August in the desert is not the most pleasant of months. We had a visiting dignitary at work earlier this week, and in the introduction, my boss said, “And it’s a true sign of her dedication that she’s come down here to see us in August.” But on a different day last week, I walked out of work to see these clouds:
It was still fairly muggy, but the temperature had dropped below 90 degrees for the first time in yonks, and I’d been cooped up inside for days, so I went for a walk.
It’s interesting to see little bits of greenery pop up wherever water can collect:
The prickly pear have all fruited, and the tunas (as they’re called in Spanish) are this amazing burnished burgundy, to which my iPhone doesn’t really do justice. I’ve seen people harvesting the fruits recently, too – people make a lovely jelly from them. (You can also eat the pads of the cactus, or nopales, although the one below looks a little unappetizing. I ate prickly pear fries in the northern part of the state around New Year’s, and they were tasty, mildly sweet and a little juicy.)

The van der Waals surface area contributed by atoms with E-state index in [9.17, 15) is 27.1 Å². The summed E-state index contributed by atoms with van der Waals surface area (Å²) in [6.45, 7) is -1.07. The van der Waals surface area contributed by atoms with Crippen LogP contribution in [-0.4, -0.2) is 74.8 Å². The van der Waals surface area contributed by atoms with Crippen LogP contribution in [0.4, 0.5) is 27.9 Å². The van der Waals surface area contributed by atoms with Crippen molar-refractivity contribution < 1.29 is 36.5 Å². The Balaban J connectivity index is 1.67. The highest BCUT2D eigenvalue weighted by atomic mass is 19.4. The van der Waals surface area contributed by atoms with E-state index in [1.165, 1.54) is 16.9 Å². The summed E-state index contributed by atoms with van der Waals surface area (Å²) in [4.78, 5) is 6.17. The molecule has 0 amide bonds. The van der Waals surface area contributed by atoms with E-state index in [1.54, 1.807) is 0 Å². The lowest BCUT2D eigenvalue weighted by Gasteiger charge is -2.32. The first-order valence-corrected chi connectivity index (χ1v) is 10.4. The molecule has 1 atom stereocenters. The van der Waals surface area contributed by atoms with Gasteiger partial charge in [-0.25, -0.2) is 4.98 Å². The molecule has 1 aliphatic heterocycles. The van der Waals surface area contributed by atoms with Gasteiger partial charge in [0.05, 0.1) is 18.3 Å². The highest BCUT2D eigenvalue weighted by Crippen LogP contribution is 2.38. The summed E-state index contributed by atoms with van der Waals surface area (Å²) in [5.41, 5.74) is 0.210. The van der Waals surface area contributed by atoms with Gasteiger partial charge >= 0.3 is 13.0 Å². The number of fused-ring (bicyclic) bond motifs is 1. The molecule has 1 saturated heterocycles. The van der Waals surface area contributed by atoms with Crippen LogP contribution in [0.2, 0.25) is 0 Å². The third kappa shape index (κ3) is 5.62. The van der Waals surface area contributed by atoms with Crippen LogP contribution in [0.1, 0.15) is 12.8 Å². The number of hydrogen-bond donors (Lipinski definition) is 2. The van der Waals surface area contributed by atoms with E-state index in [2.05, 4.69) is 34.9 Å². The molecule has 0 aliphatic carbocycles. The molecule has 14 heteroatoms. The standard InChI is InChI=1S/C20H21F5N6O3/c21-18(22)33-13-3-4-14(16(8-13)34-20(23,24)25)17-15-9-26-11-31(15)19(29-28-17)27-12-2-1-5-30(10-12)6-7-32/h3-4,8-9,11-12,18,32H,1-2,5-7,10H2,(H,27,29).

You have to respect people who are willing to brave the spines, tiny and big, to make food from the prickly pear. Sometimes it feels like everything in the desert that might hold a little moisture is guarded by spikes, to keep away thirsty marauders.